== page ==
In April of last year, the Massachusetts Broadband Initiative relaunched its push for connecting the last mile of broadband service.
Since then the organization has crafted "paths forward" for the 45 of the 53 underserved communities remaining. The organization had moved away from the "one size fits all" model for expanding internet service to crafting plans for each individual towns. There are about eight communities left without some type of option in front of it and the organization hopes
Local organizations have great long-term plans for the future of Berkshire County. But, state Sen. Adam Hinds said the state needs to get the "fundamentals right" before that can take hold.
Hinds spoke with the Berkshire Regional Planning Commission on Thursday and reviewed the Comprehensive Economic Development Strategy. He said 1Berkshire also has a similar blueprint with how to revitalize the Berkshire economy. But, both plans are still two or more years away, he said.
Jim and Jennifer Hallock took ownership of the Shaker Mill Tavern Family Smoke House almost a year ago.
They envision more of a family restaurant than the bar operations of the previous owners and even built out a children's area.
Voters likely will be asked at May's annual town meeting to fund an engineering study to look options for providing broadband Internet access in the town.
Board of Selectmen Chairman Andrew Hogeland presented his colleagues on Monday with the report of an ad hoc working group that spent the last year on "a conceptual analysis on costs, benefits, and options for deciding whether [the] town should pursue generally available broadband access."
"As a region that has struggled economically for forty-five years, and is increasingly reliant on entrepreneurs and sole-proprietors, who are often home-based and can be located anywhere, having full, future proof broadband available across the region is critical to our economic rebuilding and sustainability," the letter states.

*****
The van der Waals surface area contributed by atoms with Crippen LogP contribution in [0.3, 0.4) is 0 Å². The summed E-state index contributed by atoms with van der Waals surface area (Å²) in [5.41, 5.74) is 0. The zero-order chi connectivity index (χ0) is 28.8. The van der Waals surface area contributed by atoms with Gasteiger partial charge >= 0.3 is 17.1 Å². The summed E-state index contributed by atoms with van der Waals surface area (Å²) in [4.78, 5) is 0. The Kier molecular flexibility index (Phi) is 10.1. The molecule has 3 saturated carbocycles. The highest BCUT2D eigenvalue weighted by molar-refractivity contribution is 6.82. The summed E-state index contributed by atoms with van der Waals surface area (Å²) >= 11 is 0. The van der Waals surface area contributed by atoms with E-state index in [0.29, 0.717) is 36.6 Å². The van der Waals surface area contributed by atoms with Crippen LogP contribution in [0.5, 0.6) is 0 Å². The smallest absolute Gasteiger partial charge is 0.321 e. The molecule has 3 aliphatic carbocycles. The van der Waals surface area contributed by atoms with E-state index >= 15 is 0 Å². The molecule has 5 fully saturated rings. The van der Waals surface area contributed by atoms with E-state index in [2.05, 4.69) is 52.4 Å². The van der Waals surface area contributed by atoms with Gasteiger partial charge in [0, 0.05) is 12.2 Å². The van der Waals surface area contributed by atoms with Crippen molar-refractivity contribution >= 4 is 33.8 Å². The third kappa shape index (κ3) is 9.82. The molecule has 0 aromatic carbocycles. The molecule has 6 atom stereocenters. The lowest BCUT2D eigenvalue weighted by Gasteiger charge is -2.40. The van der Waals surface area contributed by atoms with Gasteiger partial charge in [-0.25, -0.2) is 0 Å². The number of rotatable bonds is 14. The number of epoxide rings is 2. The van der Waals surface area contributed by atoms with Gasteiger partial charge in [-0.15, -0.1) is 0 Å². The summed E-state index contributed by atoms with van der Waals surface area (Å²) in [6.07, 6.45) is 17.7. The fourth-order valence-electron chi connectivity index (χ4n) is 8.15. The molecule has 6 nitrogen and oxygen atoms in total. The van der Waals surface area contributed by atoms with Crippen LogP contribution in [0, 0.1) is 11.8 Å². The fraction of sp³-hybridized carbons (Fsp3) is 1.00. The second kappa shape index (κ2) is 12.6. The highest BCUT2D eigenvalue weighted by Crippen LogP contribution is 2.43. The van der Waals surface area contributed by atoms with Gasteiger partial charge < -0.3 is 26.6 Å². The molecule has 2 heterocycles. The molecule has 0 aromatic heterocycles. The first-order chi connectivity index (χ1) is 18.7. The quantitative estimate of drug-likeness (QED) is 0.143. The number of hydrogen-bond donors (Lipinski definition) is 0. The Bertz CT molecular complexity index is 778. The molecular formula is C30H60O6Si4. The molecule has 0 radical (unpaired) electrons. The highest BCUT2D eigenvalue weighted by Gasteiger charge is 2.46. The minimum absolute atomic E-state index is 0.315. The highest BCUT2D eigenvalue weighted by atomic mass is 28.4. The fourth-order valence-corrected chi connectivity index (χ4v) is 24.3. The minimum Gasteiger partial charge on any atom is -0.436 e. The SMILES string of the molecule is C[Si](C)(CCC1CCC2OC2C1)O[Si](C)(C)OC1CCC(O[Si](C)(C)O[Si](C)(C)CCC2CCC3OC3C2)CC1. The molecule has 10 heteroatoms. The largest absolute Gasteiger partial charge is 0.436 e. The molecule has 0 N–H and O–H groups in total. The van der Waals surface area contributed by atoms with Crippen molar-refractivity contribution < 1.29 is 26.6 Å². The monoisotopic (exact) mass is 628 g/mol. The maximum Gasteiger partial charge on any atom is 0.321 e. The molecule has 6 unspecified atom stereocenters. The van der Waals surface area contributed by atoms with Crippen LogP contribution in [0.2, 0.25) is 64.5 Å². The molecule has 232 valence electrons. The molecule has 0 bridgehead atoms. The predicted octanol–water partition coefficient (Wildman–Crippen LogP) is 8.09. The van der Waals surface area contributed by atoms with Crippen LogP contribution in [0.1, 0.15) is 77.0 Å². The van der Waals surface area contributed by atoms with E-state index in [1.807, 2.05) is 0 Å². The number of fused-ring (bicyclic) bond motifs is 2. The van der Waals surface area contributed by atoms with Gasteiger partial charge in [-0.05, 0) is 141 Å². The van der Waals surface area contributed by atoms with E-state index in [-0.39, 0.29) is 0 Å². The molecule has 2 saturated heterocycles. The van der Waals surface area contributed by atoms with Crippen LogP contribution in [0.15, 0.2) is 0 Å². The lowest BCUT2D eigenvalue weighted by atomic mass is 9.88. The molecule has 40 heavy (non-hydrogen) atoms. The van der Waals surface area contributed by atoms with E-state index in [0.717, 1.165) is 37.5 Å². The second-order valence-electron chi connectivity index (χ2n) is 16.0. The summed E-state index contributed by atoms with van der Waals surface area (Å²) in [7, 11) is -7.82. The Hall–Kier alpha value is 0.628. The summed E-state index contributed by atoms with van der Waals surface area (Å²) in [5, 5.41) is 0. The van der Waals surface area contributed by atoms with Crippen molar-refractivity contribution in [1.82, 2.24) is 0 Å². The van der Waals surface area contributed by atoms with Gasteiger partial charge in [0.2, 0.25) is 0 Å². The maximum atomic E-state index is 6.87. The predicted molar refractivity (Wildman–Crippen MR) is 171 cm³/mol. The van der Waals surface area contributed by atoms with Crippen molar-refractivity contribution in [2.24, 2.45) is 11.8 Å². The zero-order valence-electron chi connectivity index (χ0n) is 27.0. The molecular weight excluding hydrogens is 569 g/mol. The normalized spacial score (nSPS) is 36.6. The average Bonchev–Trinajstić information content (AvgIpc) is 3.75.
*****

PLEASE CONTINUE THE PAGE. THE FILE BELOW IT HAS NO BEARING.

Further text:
PITTSFIELD, Mass. — Berkshire Regional Planning Commission is warning towns not to settle for internet which may not be fast enough in a few years.
The relaunching of the Massachusetts Broadband Initiative comes with changes to the program which allows towns to craft individual plans for expanding broadband into unserved areas. That includes grants for cable companies to expand - such as Lanesborough, West Stockbridge, and Hinsdale - opted to do or expansion of a wireless system - like Middle
The Board of Selectmen are trusting Charter to connect close to 100 percent of residents to broadband and essentially cutting ties with Wired West.
The Board of Selectmen voted during an emergency meeting Wednesday to forfeit future funding from the Massachusetts Broadband Institute and to instead allow Charter to receive a grant to build out the high-speed internet system.
On Aug. 2 high-definition cable access will be in most of Lanesborough and a week later, high-speed internet.
In part of the merger with Time Warner Cable, Carter Communications is upgrading the systems in three Berkshire towns - Lanesborough, West Stockbridge, and Hinsdale. For weeks workers have been in various parts of the town replacing wiring and bringing the new digital signal to the majority of the homes.
Finishing out the so-called "last mile" of broadband connectivity will take a flexible approach, giving towns an array of options to connect, according to Massachusetts Technology Collaborative implementation liaison Bill Ennen.
Ennen was appointed to the role which serves as an middle man between the state's Massachusetts Broadband Initiative and individual towns in June at the same time former Pittsfield state Rep. Peter Larkin was appointed to chair the MBI board. The two are now heading t
A bill giving the town the right to set up its own broadband service now goes to the governor's desk after being enacted by the state Senate.
Mount Washington plans to build and operate a modern, fiber-to-the-home network to provide high-speed Internet access to its residents.